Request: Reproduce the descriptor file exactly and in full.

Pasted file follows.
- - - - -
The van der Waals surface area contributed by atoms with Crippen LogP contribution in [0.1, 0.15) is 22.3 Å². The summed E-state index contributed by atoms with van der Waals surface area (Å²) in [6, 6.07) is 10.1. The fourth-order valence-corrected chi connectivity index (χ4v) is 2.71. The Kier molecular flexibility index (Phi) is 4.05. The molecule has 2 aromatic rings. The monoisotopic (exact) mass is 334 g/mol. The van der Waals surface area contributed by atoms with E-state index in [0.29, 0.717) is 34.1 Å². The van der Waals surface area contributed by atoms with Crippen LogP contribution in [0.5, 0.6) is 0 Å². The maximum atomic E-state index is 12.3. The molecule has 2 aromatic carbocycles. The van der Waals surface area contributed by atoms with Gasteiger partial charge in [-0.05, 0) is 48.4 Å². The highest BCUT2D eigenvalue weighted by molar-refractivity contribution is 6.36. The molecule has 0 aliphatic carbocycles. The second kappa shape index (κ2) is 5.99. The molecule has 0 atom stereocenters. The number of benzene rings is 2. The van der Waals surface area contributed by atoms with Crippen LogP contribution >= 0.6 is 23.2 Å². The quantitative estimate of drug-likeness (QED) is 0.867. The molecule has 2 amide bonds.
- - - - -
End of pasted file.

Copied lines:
The van der Waals surface area contributed by atoms with Crippen LogP contribution in [0.1, 0.15) is 22.3 Å². The summed E-state index contributed by atoms with van der Waals surface area (Å²) in [6, 6.07) is 10.1. The fourth-order valence-corrected chi connectivity index (χ4v) is 2.71. The Kier molecular flexibility index (Phi) is 4.05. The molecule has 2 aromatic rings. The monoisotopic (exact) mass is 334 g/mol. The van der Waals surface area contributed by atoms with E-state index in [0.29, 0.717) is 34.1 Å². The van der Waals surface area contributed by atoms with Crippen LogP contribution in [0.5, 0.6) is 0 Å². The maximum atomic E-state index is 12.3. The molecule has 2 aromatic carbocycles. The van der Waals surface area contributed by atoms with Gasteiger partial charge in [-0.05, 0) is 48.4 Å². The highest BCUT2D eigenvalue weighted by molar-refractivity contribution is 6.36. The molecule has 0 aliphatic carbocycles. The second kappa shape index (κ2) is 5.99. The molecule has 0 atom stereocenters. The number of benzene rings is 2. The van der Waals surface area contributed by atoms with Crippen LogP contribution >= 0.6 is 23.2 Å². The quantitative estimate of drug-likeness (QED) is 0.867. The molecule has 2 amide bonds.